A summary of the Royal Society of Literature’s inaugural celebration of Virginia Woolf’s ‘Mrs Dalloway’.
‘Men may congratulate themselves for writing truly and passionately about movements of nations; they may consider war and the search for God to be great literature’s only subjects; but if men’s standing in the world could be toppled by an ill-advised choice of hat, English literature would be dramatically changed.’
A review of Maxine Peake and Sarah Frankcom’s take on Beckett’s unique play, at the Royal Exchange, Manchester (June 2018 production).
Kicking off the blog tour for Ruth Estevez’s brand-new young adult novel.
‘Away she hurried, not beautiful, not supremely brilliant, but filled with something that took the place of both qualities – something best described as a profound vivacity, a continual and sincere response to all that she encountered in her path through life.’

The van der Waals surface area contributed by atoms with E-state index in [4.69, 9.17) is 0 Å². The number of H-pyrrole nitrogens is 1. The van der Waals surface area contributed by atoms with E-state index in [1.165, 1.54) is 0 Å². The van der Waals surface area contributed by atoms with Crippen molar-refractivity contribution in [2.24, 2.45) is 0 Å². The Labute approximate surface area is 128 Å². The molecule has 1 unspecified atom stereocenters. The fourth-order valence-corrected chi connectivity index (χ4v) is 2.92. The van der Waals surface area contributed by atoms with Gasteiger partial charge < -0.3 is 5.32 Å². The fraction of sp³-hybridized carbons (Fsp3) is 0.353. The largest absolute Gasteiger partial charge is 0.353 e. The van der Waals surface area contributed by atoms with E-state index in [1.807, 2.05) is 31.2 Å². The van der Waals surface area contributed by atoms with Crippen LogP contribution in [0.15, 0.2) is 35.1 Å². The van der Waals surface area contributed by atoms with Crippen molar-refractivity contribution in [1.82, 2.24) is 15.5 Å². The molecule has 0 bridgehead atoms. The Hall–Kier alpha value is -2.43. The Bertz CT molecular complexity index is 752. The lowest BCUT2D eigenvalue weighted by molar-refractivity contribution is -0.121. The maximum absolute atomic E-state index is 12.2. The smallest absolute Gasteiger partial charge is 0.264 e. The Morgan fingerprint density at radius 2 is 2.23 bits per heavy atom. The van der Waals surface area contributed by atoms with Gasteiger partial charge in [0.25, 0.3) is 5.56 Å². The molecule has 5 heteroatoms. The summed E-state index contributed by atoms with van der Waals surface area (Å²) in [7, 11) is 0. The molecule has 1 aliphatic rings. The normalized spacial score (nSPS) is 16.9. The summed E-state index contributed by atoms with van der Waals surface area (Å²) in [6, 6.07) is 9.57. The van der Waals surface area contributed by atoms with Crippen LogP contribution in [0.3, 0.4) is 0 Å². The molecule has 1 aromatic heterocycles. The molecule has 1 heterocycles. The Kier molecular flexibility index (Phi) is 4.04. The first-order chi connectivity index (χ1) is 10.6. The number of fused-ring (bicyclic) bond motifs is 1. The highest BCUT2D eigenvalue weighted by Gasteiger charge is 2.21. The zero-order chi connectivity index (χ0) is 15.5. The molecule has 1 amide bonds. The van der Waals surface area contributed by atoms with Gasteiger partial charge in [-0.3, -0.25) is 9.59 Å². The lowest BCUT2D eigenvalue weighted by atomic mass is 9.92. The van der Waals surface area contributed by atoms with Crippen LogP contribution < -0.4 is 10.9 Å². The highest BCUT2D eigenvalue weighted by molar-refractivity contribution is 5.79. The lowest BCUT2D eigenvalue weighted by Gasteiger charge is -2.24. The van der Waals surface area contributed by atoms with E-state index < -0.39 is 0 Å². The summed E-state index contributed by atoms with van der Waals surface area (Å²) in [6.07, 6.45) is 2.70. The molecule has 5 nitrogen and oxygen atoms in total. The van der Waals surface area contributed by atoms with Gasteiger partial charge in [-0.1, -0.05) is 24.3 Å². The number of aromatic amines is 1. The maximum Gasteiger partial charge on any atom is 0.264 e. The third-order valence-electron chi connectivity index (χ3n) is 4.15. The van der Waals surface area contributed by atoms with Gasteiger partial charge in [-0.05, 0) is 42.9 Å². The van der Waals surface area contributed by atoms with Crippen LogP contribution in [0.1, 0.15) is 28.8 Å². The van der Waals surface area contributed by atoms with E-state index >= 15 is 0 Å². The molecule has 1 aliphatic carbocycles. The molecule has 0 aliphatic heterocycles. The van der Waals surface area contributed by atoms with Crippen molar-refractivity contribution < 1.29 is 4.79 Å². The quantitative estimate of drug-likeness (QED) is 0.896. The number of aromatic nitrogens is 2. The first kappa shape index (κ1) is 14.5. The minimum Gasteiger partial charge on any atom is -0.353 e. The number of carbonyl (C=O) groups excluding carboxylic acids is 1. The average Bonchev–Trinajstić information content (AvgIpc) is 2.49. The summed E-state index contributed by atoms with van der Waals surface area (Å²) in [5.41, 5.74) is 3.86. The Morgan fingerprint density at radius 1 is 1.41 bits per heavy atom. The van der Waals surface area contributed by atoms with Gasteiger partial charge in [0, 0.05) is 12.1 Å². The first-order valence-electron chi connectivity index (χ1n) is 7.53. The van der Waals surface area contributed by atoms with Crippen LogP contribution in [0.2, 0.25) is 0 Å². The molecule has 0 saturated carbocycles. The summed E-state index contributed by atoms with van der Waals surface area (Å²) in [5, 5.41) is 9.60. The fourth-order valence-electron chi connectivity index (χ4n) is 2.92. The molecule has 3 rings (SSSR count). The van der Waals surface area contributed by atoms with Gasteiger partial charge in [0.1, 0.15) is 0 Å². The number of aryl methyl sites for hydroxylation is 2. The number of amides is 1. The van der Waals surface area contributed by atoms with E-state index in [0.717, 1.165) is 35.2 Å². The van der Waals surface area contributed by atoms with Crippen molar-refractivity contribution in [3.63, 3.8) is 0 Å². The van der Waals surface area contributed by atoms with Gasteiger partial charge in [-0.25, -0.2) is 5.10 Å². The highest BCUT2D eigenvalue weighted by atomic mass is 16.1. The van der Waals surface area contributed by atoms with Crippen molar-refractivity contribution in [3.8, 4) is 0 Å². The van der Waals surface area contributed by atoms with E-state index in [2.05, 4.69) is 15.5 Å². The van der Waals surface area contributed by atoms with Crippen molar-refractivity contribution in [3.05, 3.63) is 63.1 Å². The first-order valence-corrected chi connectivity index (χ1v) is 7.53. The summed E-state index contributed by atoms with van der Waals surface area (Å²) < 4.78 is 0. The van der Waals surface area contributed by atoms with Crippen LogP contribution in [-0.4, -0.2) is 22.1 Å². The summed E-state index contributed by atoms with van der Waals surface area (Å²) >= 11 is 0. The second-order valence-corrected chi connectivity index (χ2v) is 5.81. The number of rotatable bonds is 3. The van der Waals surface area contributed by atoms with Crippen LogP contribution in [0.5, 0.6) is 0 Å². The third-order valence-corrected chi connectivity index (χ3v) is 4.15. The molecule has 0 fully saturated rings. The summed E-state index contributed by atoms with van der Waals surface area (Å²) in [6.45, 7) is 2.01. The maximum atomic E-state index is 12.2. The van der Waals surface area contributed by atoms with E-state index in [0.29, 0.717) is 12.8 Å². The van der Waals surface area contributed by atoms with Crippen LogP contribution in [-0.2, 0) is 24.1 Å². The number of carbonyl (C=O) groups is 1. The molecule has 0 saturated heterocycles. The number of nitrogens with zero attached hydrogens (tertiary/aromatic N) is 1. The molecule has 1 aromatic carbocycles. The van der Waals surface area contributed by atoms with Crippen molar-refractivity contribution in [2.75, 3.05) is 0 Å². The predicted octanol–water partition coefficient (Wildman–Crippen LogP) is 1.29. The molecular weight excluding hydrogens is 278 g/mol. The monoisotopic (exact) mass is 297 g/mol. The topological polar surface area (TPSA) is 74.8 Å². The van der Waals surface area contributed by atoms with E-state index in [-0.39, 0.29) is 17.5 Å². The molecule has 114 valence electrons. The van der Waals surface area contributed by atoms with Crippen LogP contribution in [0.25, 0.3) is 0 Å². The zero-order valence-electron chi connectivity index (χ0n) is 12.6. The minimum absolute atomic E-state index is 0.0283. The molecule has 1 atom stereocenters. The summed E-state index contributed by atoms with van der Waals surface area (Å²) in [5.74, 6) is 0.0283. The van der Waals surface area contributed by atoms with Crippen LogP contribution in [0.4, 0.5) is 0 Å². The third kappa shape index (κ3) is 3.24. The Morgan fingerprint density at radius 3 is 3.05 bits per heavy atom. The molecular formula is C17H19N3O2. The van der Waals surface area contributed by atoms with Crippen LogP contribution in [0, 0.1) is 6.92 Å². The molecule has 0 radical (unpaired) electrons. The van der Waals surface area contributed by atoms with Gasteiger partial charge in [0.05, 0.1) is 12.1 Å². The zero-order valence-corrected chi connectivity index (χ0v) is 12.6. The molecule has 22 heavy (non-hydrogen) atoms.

– Howards End, EM Forster
A review of Thomas Hardy’s powerfully emotive, powerfully female tragedy.
A review of Emily Midorikawa and Emma Claire Sweeney’s illuminating exploration of female literary friendship.
A review of the RSC’s current production of Shakespeare’s monumental play.
Who needs dictionaries when we have good writers?
28 / 01 / 17
Reflecting on Mary Wollstonecraft’s seminal feminist work.
Originally posted on LibroLiv:
Frankenstein was first published 200 years ago as of this year! Crazy, right? Now, I don’t know what Mary Shelley was thinking when she wrote it, but today I’m going to be looking at Frankenstein from a modern perspective and in a modern context. I hope you enjoy! Much has changed…
“But we need the books that affect us like a disaster, that grieve us deeply, like the death of someone we loved more than ourselves, like being banished into forests far from everyone, like a suicide. A book must be the axe for the frozen sea inside us.” From Franz Kafka’s personal correspondence